- The Washington Times
Monday, April 17, 2017

“Dirty Jobs” host Mike Rowe told nearly 5 million Facebook fans on Monday that he is “terrified” of flying with United Airlines — but not for the reasons they might think — after passenger Dr. David Dao was pulled off a recent flight.

United Express Flight 3411 became infamous on April 9 when cellphone video captured authorities pulling Dr. Dao off a flight from Chicago to Louisville, Kentucky. The airlines needed to make room for four crew members, but the 69-year-old refused to leave his seat after being chosen at random.


Mr. Rowe of “Dirty Jobs” and “Somebody’s Gotta Do It” fame said that United CEO Oscar Munoz’s statements on the ordeal may make flying more dangerous.

“I watched a tape of United’s CEO, Oscar Munoz, as he attempted to walk back some earlier comments. He told ABC news that the passenger in question — David Dao — ‘did nothing wrong,’ ” Mr. Rowesaid.

“Now, I’m no longer disturbed, Donna. I’m merely terrified,” Mr. Rowe explained on a Facebook post to Donna Johnson. “Oscar certainly didn’t blame the victim. But in the process of finding him blameless, he suggested that millions of passengers are under no obligation to follow a direct command from United employees. And that’s a hell of a lot more disturbing than a beat-down in the main cabin.”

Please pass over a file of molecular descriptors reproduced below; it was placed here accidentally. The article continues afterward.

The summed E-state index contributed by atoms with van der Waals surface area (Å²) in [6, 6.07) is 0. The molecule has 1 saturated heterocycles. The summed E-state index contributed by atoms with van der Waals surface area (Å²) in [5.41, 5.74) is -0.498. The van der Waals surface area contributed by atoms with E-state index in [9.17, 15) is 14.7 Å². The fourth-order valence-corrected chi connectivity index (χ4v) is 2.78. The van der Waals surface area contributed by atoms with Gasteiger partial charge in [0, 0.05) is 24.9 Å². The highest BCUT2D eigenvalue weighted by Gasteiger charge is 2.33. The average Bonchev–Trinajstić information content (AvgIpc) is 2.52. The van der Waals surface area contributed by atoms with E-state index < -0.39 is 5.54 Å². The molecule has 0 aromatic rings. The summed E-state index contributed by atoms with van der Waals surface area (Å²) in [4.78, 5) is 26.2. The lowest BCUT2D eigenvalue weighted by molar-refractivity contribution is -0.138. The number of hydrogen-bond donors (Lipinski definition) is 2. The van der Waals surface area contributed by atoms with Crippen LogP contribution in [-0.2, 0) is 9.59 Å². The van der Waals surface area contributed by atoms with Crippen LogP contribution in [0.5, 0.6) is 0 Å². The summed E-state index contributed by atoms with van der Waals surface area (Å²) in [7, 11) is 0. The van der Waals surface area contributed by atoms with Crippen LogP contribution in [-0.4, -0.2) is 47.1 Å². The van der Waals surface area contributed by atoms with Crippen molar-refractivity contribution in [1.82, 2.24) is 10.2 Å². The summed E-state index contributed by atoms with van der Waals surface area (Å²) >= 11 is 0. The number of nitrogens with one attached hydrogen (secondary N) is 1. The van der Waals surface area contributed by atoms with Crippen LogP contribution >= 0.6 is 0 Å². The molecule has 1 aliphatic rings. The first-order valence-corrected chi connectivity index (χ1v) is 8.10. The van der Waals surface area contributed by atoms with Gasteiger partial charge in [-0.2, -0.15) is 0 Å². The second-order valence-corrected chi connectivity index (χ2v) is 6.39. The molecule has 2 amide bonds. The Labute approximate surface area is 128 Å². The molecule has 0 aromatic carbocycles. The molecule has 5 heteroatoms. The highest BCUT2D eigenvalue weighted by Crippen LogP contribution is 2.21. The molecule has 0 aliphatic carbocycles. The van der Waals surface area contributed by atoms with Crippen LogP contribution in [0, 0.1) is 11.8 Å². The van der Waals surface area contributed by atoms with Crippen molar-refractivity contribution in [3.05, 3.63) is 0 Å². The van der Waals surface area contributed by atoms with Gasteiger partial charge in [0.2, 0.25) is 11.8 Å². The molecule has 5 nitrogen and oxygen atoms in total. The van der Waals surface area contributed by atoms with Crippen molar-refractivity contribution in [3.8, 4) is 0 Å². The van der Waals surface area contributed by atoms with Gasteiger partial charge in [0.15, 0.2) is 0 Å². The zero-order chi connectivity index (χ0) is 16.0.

Mr. Munoztold ABC’s “Nightline” on April 12 when asked if Dr. Dao was at fault in any way: “No, he can’t be. He was a paying passenger on our seat in our aircraft, and no one should be treated that way — period.”

Attorneys for Dr. Dao said last week that they plan on suing the airline for injuries sustained during the altercation with officers from Chicago’s Aviation Department.

Mr. Rowe said the airlines could have handled the situation better, but it should never create an incentive for future passengers to ignore lawful commands.

“The facts are clear: If you want to travel by air, you must agree to do what you’re told,” Mr. Rowe said. “If you don’t, you subject yourself to fine, arrest, constraint, forcible removal, and/or a permanent ban from the friendly skies. It’s all there in the fine print.”

“Personally, I support this policy. I support it because I don’t want to fly across the country in a steel tube filled with people who get to decide which rules they will follow and which they will ignore,” the television host continued.

“I’ve been on too many flights with too many angry people to worry about the specific circumstances of their outrage, or the details of why they took it upon themselves to ignore a direct command. A plane is not a democracy, and the main cabin is no place to organize a sit-in. The main cabin is a place to follow orders,” he concluded.

United Airlines issued a statement on April 13 saying that it will “not ask law enforcement officers to remove passengers from our flights unless it is a matter of safety and security.”

“This can never, will never happen again,” Mr. Munoz told “Nightline.”


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